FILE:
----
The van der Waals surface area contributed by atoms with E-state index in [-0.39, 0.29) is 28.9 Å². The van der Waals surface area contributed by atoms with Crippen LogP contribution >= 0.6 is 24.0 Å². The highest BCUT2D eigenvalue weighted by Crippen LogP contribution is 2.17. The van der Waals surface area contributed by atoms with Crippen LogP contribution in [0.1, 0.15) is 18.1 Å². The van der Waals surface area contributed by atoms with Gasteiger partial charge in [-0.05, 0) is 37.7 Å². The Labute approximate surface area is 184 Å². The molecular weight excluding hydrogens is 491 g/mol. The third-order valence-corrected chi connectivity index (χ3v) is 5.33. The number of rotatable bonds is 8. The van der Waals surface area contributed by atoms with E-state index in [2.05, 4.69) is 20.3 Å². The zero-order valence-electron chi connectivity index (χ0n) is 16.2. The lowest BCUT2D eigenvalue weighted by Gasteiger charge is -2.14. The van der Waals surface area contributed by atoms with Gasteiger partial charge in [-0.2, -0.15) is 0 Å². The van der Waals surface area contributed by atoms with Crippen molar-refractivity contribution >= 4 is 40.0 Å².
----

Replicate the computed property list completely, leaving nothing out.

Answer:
The van der Waals surface area contributed by atoms with E-state index in [-0.39, 0.29) is 28.9 Å². The van der Waals surface area contributed by atoms with Crippen LogP contribution >= 0.6 is 24.0 Å². The highest BCUT2D eigenvalue weighted by Crippen LogP contribution is 2.17. The van der Waals surface area contributed by atoms with Crippen LogP contribution in [0.1, 0.15) is 18.1 Å². The van der Waals surface area contributed by atoms with Gasteiger partial charge in [-0.05, 0) is 37.7 Å². The Labute approximate surface area is 184 Å². The molecular weight excluding hydrogens is 491 g/mol. The third-order valence-corrected chi connectivity index (χ3v) is 5.33. The number of rotatable bonds is 8. The van der Waals surface area contributed by atoms with E-state index in [2.05, 4.69) is 20.3 Å². The zero-order valence-electron chi connectivity index (χ0n) is 16.2. The lowest BCUT2D eigenvalue weighted by Gasteiger charge is -2.14. The van der Waals surface area contributed by atoms with Gasteiger partial charge in [-0.2, -0.15) is 0 Å². The van der Waals surface area contributed by atoms with Crippen molar-refractivity contribution >= 4 is 40.0 Å².